Rwanda to Halt Importing Mosquito Nets

Health Minister Dr. Diane Gashumba distributes free mosquito nets in Gatsibo district. Government will no longer import mosquito nets.

Rwanda could, effective next month, start saving $17 million (Rwf17 billion) import receipts on mosquito bed nets from foreign manufacturers.

In 2015, the country succumbed to a scam involving purchase of 2.6 million fake imported mosquito nets worth Rwf9 billion which were distributed to the population.

“We will start production this month with at least eight million nets annually for Rwanda. The bigger plan is to supply the rest of Africa and we already have orders from Angola and Namibia and the production will depend on orders coming in,” said Richard Rutayisire – Managing Director of Vision Garment Ltd, which has a tender to supply mosquito nets for Rwanda.

Vision Garments, which has partnership with a Chinese-based company Fujian Yamei ltd, is also one of the 13 companies permitted by the World Health Organization (WHO) to produce and supply mosquito bed nets globally.

So far, Rwf38billion has been invested in the Vision Garment operations which also include financing other two sister companies that will produce dustless chalk, and a local clothing plant under the made-in-Rwanda agenda.

Central Bank numbers indicate that the country’s formal trade increased by 12.4% – mostly triggered the rise of import bill by 9.5% outweighing the 5.5% increase in export earnings. The increase, Central bank said in its recently released numbers, was pushed by ongoing mega projects including Bugesera International Airport, among others.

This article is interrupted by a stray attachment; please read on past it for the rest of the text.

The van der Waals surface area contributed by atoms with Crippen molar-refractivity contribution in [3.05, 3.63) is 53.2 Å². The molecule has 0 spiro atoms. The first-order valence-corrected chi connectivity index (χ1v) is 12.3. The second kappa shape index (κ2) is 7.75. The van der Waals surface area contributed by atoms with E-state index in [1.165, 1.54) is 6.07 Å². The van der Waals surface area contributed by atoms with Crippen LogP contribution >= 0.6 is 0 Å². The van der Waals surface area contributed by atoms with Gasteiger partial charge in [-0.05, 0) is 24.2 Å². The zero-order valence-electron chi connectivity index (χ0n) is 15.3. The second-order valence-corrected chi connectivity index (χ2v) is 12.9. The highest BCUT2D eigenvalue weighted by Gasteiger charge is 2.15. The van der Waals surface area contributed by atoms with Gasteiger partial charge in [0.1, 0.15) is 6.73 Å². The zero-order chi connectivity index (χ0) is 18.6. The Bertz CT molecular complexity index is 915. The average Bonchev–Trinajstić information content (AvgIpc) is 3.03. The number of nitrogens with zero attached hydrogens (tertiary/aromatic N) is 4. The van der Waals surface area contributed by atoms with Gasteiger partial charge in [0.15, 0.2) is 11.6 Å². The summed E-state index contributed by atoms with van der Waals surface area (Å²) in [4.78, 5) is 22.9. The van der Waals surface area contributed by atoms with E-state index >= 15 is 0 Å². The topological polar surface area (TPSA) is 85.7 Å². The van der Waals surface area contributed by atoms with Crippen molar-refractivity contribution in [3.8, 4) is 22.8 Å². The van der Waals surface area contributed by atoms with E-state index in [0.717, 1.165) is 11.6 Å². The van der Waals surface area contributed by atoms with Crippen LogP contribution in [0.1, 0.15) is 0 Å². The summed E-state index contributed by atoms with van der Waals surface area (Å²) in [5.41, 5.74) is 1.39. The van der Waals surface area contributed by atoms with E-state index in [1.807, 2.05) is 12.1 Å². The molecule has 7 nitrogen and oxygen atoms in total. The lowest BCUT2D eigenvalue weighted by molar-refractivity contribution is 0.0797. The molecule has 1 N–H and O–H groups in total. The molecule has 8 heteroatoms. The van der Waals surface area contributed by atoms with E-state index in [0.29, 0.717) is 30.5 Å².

But in the health sector, experts believe, the new local mosquito manufacturing plant makes a downward shift in import bill – on top of Pharmaceutical plants under construction to provide locally manufactured drugs.

Officials told KT Press that the idea behind manufacturing of local products was due to substandard or fake mosquitoes shipped into the country.

“We conceived the idea of starting a mosquito net plant as a response to the problem of substandard nets on the local market. We are confident that with the commitment and government closely monitoring our activities, we will produce high quality products,” said Jean Bosco Rwigema Minega, the Vision Garment Board chairperson.

In order to start a fully-fledged mosquito nets production, Vision Garment today signed a memorandum of understanding with Rwanda Polytechnic (RP) to start training local production line staff as part of creating more jobs for youth under the National Employment Program (NEP), driven by Workforce Development Agency (WDA).

Under the agreement, at least 475 people will be trained in making mosquito nets including 300 of them in Rapid Response Training programmes and the rest in production line skills.

At least Rwf700, 000 will be spent on each of the trainees in courses that will take four months. This will also be followed up by the company investing in sending 17 staff members to China in study tours and skills improvement.

The Mosquito net plant is currently located in Kigali Special Economic Zone but with plans to shift to its 2 hectares home under construction in Rwamagana Industrial Zone in Rwamagana district, Eastern Province.

Dr. James Gashumba, the Vice Chancellor of Rwanda Polytechnic said: “We have a bigger bargain here because this plant has a state of the art technology which means it will need local technicians and operation maintenance, which means jobs for our graduates in ICT and mechanics.”

In the meantime, Rwandans could rest assured to have standard mosquito nets in their beds to prevent malaria, which in the last two years had surged across the country.

In 2016, health facilities received over 16 million new cases of malaria and among them 82.56% were patients recorded in health centres, 3.2% in district and provincial hospitals while 1% was recorded in referral hospitals, according to data from the Ministry of Health.

According to the WHO 2018 global report on malaria, for the first time since 2011, Rwanda reported a drop in malaria cases, with more than 430, 000 fewer cases of malaria in 2017 compared to 2016.




Leave a Comment